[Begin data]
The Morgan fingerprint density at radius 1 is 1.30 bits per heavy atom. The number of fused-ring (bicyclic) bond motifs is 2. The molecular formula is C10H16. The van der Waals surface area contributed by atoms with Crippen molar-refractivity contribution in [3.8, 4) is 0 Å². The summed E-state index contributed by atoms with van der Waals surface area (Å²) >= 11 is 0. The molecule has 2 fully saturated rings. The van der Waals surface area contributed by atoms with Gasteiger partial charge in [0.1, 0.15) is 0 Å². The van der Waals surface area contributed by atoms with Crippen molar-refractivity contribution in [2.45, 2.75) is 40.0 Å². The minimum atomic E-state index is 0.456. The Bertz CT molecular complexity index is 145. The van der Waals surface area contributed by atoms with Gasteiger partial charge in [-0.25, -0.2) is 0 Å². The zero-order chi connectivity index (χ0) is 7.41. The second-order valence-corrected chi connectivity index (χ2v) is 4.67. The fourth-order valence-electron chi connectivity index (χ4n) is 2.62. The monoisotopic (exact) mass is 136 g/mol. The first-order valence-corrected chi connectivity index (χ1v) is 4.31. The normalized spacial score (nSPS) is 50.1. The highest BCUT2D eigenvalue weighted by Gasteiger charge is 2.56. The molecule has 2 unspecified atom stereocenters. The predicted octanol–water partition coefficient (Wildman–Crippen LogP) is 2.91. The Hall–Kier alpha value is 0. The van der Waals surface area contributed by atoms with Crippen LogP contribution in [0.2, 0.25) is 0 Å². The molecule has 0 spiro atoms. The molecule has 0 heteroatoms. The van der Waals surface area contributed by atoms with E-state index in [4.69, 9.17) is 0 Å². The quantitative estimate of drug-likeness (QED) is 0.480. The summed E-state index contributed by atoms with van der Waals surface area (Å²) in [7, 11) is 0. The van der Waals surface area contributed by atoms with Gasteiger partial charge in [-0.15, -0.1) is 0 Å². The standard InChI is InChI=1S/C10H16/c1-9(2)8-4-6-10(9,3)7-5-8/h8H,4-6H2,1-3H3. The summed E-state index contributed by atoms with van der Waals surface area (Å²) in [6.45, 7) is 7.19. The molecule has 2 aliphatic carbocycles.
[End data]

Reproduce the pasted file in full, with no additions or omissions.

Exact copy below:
The Morgan fingerprint density at radius 1 is 1.30 bits per heavy atom. The number of fused-ring (bicyclic) bond motifs is 2. The molecular formula is C10H16. The van der Waals surface area contributed by atoms with Crippen molar-refractivity contribution in [3.8, 4) is 0 Å². The summed E-state index contributed by atoms with van der Waals surface area (Å²) >= 11 is 0. The molecule has 2 fully saturated rings. The van der Waals surface area contributed by atoms with Gasteiger partial charge in [0.1, 0.15) is 0 Å². The van der Waals surface area contributed by atoms with Crippen molar-refractivity contribution in [2.45, 2.75) is 40.0 Å². The minimum atomic E-state index is 0.456. The Bertz CT molecular complexity index is 145. The van der Waals surface area contributed by atoms with Gasteiger partial charge in [-0.25, -0.2) is 0 Å². The zero-order chi connectivity index (χ0) is 7.41. The second-order valence-corrected chi connectivity index (χ2v) is 4.67. The fourth-order valence-electron chi connectivity index (χ4n) is 2.62. The monoisotopic (exact) mass is 136 g/mol. The first-order valence-corrected chi connectivity index (χ1v) is 4.31. The normalized spacial score (nSPS) is 50.1. The highest BCUT2D eigenvalue weighted by Gasteiger charge is 2.56. The molecule has 2 unspecified atom stereocenters. The predicted octanol–water partition coefficient (Wildman–Crippen LogP) is 2.91. The Hall–Kier alpha value is 0. The van der Waals surface area contributed by atoms with Crippen LogP contribution in [0.2, 0.25) is 0 Å². The molecule has 0 spiro atoms. The molecule has 0 heteroatoms. The van der Waals surface area contributed by atoms with E-state index in [4.69, 9.17) is 0 Å². The quantitative estimate of drug-likeness (QED) is 0.480. The summed E-state index contributed by atoms with van der Waals surface area (Å²) in [7, 11) is 0. The van der Waals surface area contributed by atoms with Gasteiger partial charge in [-0.15, -0.1) is 0 Å². The standard InChI is InChI=1S/C10H16/c1-9(2)8-4-6-10(9,3)7-5-8/h8H,4-6H2,1-3H3. The summed E-state index contributed by atoms with van der Waals surface area (Å²) in [6.45, 7) is 7.19. The molecule has 2 aliphatic carbocycles.